Sometimes it helps to take a step back and think, before launching into these verbose posts.
    Reply
  • JayNor - Sunday, May 2, 2021 - link

    pcie5 is 32GT/sec.
    SPR has 80 lanes so 80x32x2/8(bidirectional)=640 GB/sec
    If PCIE6 happens in 2023 timeframe, that doubles, though requiring PAM4 transceivers.
    Run cxl on top of that for the biased cache coherency.
    So, why go to NVLink?
    Reply
  • Raqia - Monday, April 12, 2021 - link

    The uncore is underappreciated in general, and their ownership of Mellanox will pay dividends in the plumbing of this server design. Reply
  • mode_13h - Wednesday, April 14, 2021 - link

    It's funny to me how Nvidia has been building GPUs with a couple hundred SMs and a couple TB/s of memory bandwidth, yet somehow they need outside expertise to work out the interconnect fabric for a CPU with a fraction of that bandwidth? I have trouble seeing that. Reply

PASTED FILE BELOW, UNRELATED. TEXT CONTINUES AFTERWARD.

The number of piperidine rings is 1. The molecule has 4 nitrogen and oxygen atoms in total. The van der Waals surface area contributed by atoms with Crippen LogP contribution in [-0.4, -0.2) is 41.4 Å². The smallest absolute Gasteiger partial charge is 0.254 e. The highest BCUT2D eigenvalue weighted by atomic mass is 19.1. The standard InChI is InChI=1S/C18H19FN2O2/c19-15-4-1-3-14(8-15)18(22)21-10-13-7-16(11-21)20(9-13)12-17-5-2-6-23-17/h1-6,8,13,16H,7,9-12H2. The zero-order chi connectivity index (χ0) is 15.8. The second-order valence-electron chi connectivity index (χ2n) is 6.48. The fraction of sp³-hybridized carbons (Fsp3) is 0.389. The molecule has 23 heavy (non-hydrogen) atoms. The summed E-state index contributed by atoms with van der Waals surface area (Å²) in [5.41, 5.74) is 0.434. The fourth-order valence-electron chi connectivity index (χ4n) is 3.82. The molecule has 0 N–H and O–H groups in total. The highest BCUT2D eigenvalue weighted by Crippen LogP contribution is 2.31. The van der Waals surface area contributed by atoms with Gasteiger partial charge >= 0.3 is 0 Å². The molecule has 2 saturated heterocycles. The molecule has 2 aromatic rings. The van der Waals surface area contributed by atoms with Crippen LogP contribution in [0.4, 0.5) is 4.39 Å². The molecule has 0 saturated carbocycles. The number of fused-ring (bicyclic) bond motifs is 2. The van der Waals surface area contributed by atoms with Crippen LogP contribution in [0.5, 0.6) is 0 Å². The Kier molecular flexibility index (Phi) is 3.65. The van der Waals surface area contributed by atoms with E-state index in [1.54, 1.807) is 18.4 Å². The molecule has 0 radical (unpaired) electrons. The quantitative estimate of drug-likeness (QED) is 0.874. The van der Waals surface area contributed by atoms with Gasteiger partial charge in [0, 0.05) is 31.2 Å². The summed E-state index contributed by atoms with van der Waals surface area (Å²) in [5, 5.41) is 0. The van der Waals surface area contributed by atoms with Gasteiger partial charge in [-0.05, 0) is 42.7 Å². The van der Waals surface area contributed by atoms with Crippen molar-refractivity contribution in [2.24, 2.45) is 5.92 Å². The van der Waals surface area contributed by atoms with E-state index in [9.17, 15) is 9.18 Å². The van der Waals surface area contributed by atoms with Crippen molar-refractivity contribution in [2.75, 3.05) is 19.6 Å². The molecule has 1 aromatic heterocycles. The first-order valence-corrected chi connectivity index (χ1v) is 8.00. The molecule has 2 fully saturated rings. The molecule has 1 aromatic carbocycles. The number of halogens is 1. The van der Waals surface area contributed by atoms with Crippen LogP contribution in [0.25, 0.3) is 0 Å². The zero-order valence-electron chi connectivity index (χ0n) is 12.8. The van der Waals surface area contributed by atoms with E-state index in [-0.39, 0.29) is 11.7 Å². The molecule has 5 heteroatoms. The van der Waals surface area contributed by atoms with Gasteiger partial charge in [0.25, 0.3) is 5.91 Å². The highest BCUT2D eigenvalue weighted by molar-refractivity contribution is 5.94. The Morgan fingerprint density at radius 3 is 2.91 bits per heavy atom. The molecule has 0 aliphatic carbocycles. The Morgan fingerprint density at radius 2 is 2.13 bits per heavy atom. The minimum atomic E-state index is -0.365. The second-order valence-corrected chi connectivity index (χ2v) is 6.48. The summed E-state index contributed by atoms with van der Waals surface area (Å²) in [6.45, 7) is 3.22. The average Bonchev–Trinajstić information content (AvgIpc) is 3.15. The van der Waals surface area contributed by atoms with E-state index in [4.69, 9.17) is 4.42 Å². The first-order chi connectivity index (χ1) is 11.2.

• Zizy - Monday, April 12, 2021 - link

    AMD and Intel are switching to PCIe 5 so total bandwidth should be comparable. But Grace still sounds interesting because it should have much better bandwidth to a single GPU whereas PCIe 5 x16 is still mere ~60GB/s bidirectional (120 cumulative). Also, considering all the "cumulative bandwidth" numbers, I wonder if NV will keep upload/download symmetry or move to say 10 links to the card and just 2 links from the card. Reply
  • mode_13h - Wednesday, April 14, 2021 - link

    Can PCIe cope with mesh networks?

    BTW, in 2023 you'll likely see PCIe 6 and CXL 2 products introduced.
    Reply
  • CiccioB - Monday, April 12, 2021 - link

    I was just wondering this since quite a bit of time, now.. how long will nvidia take to put some ARM cores directly ONTO the GPU board (first) and then directly into the GPU die?
    That could easily off load main CPU (which could then be weaker and support more GPU at once with only limits in total I/O) from a lot of tasks and better exploit the GPU they belong to.
    Reply